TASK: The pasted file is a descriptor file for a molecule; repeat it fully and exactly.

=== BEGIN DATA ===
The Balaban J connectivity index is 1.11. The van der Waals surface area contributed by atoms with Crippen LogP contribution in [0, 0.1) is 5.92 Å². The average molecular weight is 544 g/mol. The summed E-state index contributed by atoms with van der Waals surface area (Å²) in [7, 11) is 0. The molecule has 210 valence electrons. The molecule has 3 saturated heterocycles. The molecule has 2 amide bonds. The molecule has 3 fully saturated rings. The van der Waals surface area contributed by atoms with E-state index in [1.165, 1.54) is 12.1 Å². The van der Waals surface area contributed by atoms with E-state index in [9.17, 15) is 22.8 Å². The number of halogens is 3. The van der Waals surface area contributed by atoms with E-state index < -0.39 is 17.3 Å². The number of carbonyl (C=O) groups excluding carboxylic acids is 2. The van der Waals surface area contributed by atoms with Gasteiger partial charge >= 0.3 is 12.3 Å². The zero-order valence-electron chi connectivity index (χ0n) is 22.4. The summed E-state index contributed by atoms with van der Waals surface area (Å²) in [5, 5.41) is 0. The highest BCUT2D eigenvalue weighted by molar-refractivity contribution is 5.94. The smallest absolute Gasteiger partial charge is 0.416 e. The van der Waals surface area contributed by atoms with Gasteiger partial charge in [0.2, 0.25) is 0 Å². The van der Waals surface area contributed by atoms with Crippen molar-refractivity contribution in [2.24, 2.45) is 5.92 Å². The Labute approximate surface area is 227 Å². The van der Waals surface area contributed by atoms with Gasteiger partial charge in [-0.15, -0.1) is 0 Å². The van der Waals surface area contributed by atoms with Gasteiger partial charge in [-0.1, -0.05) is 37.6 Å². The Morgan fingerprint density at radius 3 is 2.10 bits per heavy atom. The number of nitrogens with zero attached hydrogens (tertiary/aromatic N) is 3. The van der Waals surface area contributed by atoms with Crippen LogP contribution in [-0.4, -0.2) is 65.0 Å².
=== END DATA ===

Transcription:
The Balaban J connectivity index is 1.11. The van der Waals surface area contributed by atoms with Crippen LogP contribution in [0, 0.1) is 5.92 Å². The average molecular weight is 544 g/mol. The summed E-state index contributed by atoms with van der Waals surface area (Å²) in [7, 11) is 0. The molecule has 210 valence electrons. The molecule has 3 saturated heterocycles. The molecule has 2 amide bonds. The molecule has 3 fully saturated rings. The van der Waals surface area contributed by atoms with E-state index in [1.165, 1.54) is 12.1 Å². The van der Waals surface area contributed by atoms with E-state index in [9.17, 15) is 22.8 Å². The number of halogens is 3. The van der Waals surface area contributed by atoms with E-state index < -0.39 is 17.3 Å². The number of carbonyl (C=O) groups excluding carboxylic acids is 2. The van der Waals surface area contributed by atoms with Gasteiger partial charge >= 0.3 is 12.3 Å². The zero-order valence-electron chi connectivity index (χ0n) is 22.4. The summed E-state index contributed by atoms with van der Waals surface area (Å²) in [5, 5.41) is 0. The highest BCUT2D eigenvalue weighted by molar-refractivity contribution is 5.94. The smallest absolute Gasteiger partial charge is 0.416 e. The van der Waals surface area contributed by atoms with Gasteiger partial charge in [0.2, 0.25) is 0 Å². The van der Waals surface area contributed by atoms with Crippen molar-refractivity contribution in [2.24, 2.45) is 5.92 Å². The Labute approximate surface area is 227 Å². The van der Waals surface area contributed by atoms with Gasteiger partial charge in [-0.15, -0.1) is 0 Å². The van der Waals surface area contributed by atoms with Gasteiger partial charge in [-0.1, -0.05) is 37.6 Å². The Morgan fingerprint density at radius 3 is 2.10 bits per heavy atom. The number of nitrogens with zero attached hydrogens (tertiary/aromatic N) is 3. The van der Waals surface area contributed by atoms with Crippen LogP contribution in [-0.4, -0.2) is 65.0 Å².